Sheridan's concept of the attack was a left wheel of the entire line. Emory's staff officer recalled the order: "The whole line will advance. The XIX Corps will move in touch with the VI Corps which will be the pivot. The right of the XIX will swing toward the left so as to drive the enemy down upon the pike." In reality, it eventually worked out about that way. The entire line did go forward about a mile before being locked into fierce struggles all across the line. Again, back and forth fighting from stone fence to stone fence, through woods, open fields, in and out of ravines allowed units to surge ahead and then be flanked, forcing them to pull back before trying again. Quoting a VI Corps officer: "Everything appeared to be at a deadlock, with heavy firing of artillery and musketry." An officer in Kershaw's Division: "Where the Mississippi brigade stood, the fighting was at close quarters, and on the field in our front the dead and wounded lay thick." The first break came in the struggle between Gordon's thinly-spread line and the XIX Corps. Gordon's far left brigade, commanded by Clement Evans, was actually separated from the rest of Gordon's line, taking a position in woods across a road and elevated above the rest of the line. Invisible to McMillan's Brigade as it moved into the attack, Evans waited and then opened on McMillan's flank. Although temporarily stopped in his tracks, McMillan managed to wheel to the right and move directly against Evans, ultimately driving him off the hill to the west and out of the fight. McMillan then wheeled back and found himself squarely on the end of the rest of Gordon's line. Sheridan was personally present at this point, and ordered Custer to coordinate his attack with the infantry. As McMillan combined with Davis' Brigade to drive a full division into Gordon's flank, Custer swept past that flank and described the effect: "...Being compelled to advance over an open plain and in full view of the enemy, our intentions were fully and immediately comprehended by him. The effect of our movement was instantaneous and decisive. Seeing so large a force of cavalry bearing rapidly down upon an unprotected flank and their line of retreat in danger of being intercepted, the lines of the enemy now gave way in the utmost confusion." The Confederate line now began to crumble from left to right, as the entire Union line pressed the assault. Kershaw and Ramseur fell back a quarter mile, giving ground grudgingly; at one point Kershaw had his unit at right angles to Ramseur's line. Near Miller's Mill, Ramseur had two horses shot down and was mounting his third as he went down with his second wound, and this portion of the line also gave way. Across the Pike, Merritt had finally broken the Wharton line after several assaults, so the entire Confederate line was now in retreat. General Robert Johnston's brigade of Pegram's Division stayed on the pike and fought a stubborn rear-guard movement, which bought time for Confederates to get across the creek. Confederate officers gathered small groups wherever they could to offer temporary delay, but the races were on. One Confederate remembered, "We ran. Yes, we struck the ground in high places only." Custer crossed the Creek with two regiments upstream from the bridge and cut into the confused masses on the pike, while Merritt pushed directly down the pike, both taking prisoners and captures as they went. Beyond Strasburg, a wagon overturned on a small bridge, blocking it entirely. In the jam, a large number of wagons and artillery pieces were stalled helplessly and captured. Hidden in one of the wagons was General Ramseur, mortally wounded. He was captured, and the wagon turned back to Belle Grove, where his West Point friends, DuPont, Merritt, and Custer, would come during the night to visit him before he died.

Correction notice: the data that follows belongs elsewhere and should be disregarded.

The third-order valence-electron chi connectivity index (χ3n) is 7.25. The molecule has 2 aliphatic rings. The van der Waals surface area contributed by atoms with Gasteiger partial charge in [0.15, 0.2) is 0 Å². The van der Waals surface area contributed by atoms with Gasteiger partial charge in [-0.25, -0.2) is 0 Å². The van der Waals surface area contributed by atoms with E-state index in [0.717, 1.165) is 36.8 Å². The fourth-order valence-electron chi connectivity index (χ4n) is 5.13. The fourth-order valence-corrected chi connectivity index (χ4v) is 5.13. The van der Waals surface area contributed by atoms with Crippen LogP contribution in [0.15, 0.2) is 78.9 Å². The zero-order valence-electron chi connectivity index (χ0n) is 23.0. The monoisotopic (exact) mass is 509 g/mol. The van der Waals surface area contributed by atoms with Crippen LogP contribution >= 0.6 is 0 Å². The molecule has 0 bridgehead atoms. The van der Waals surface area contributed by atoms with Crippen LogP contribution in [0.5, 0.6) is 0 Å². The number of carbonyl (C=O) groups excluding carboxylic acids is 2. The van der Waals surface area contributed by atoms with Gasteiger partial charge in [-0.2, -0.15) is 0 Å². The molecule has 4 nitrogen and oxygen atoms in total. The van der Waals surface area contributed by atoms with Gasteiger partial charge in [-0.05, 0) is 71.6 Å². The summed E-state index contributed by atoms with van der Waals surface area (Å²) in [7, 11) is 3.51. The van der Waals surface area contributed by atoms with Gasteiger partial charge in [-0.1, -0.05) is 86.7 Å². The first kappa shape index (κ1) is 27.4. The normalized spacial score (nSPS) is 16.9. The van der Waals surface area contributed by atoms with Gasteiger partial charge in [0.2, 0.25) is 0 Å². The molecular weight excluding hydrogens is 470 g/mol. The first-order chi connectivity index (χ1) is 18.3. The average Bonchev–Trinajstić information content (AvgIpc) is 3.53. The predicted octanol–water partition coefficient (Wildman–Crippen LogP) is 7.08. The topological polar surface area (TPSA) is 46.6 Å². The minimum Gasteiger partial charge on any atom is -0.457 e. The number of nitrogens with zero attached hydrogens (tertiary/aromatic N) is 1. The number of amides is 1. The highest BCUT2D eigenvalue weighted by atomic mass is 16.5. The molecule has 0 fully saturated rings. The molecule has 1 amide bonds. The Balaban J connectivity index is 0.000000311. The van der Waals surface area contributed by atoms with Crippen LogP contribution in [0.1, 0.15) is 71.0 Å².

Outside, Belle Grove's front lawn was a scene of celebration, as units presented their captures to Sheridan: over 300 wagons, all 24 of their own guns lost in the morning plus 25 Confederate guns, 1600 rifles, eleven battle flags.